Trains are probably the best option for traveling around China. They are relatively slow and usually not on time, but tickets for hard sleepers (they’re not actually hard) are inexpensive and the bunks are reasonably comfortable. Soft sleepers will cost almost twice as much, but in return you get a private cabin of only four bunks and the bunks are larger. To really save money, buy hard seats; but be warned: this is NOT a comfortable way to travel for any trips over a few hours.
The biggest problem with the trains is ticket availability. It can be difficult to secure the tickets you want, especially on certain popular routes and at certain times of the year.
Bus tickets will almost always be available and they are generally cheaper than the trains. Sleeper buses are comfortable enough, as long as you’re not too tall. That said, there’s a lot of variance—some buses are quite nice, while others are pretty miserable.
Other Forms of Transport
Taxis in the cities are usually honest, unless you hail them in a touristy area; in that case, there’s a chance they will either try to run up the meter or claim it’s broken so they can overcharge you. Subway systems are great and cheap in cities that have them and city buses are usually a good way to get around. They are rarely signed in English though.
Foreigners have to register when checking into accommodation and only certain places are licensed to accept foreigners. In most cities you will only be able to stay in those places and unfortunately, they are priced much higher than places available to the Chinese. If you know the language at least a little, you will have a better chance of staying in a cheaper place, especially in less traveled cities where regulations seem to be less strict. That said, you might not want to stay in such places, as they are usually quite filthy and miserable.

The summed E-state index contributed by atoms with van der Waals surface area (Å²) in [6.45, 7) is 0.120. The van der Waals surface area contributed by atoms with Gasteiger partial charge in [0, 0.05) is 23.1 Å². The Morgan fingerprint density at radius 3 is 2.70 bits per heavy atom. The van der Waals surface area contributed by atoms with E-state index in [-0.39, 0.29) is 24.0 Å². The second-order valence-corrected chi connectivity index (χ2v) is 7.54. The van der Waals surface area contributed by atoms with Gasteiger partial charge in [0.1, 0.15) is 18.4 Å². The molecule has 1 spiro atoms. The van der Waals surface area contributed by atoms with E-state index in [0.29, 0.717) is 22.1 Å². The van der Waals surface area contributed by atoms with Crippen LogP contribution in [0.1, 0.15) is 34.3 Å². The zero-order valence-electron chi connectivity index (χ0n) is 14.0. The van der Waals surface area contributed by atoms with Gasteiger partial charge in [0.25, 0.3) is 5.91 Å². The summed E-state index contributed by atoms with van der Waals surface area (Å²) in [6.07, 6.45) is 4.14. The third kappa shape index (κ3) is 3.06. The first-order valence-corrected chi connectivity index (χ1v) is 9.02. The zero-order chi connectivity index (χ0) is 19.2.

All touristy cities have numerous hostels where single rooms are quite expensive, but dorm beds cost 20 – 60 Yuan. As a traveler these are your best bets, as many hostels in China are quite nice. Get a hosteling international card at the first place you stay and you’ll save 5 – 10 Yuan a night for the rest of your trip.
Other options include a Zhusu, which is basically a room in an apartment or restaurant near a train or bus station. When you first arrive at a station, signs for Zhusu are everywhere, but only in Chinese. They are not legally supposed to offer a room to foreigners either, but if you know some Chinese, they will usually ignore that law. These are only a good option in cities that don’t have good hostels.
You could also spend the night in a 24-hour sauna. You share a room with many people, but you’ll pay about 25 Yuan which includes use of the shower and bath facilities and usually complimentary food and drinks.
The Agoda China page is a good place to start your accommodation search. Most of the time, I don’t even book anything; I just use the maps to find places to check out once I’ve arrived.
Eating & Drinking
Major cities will have night clubs and bars aimed at foreigners, but they will be pretty expensive. Generally though, beer is incredibly cheap in China. Don’t drink the tap water unless it’s been boiled.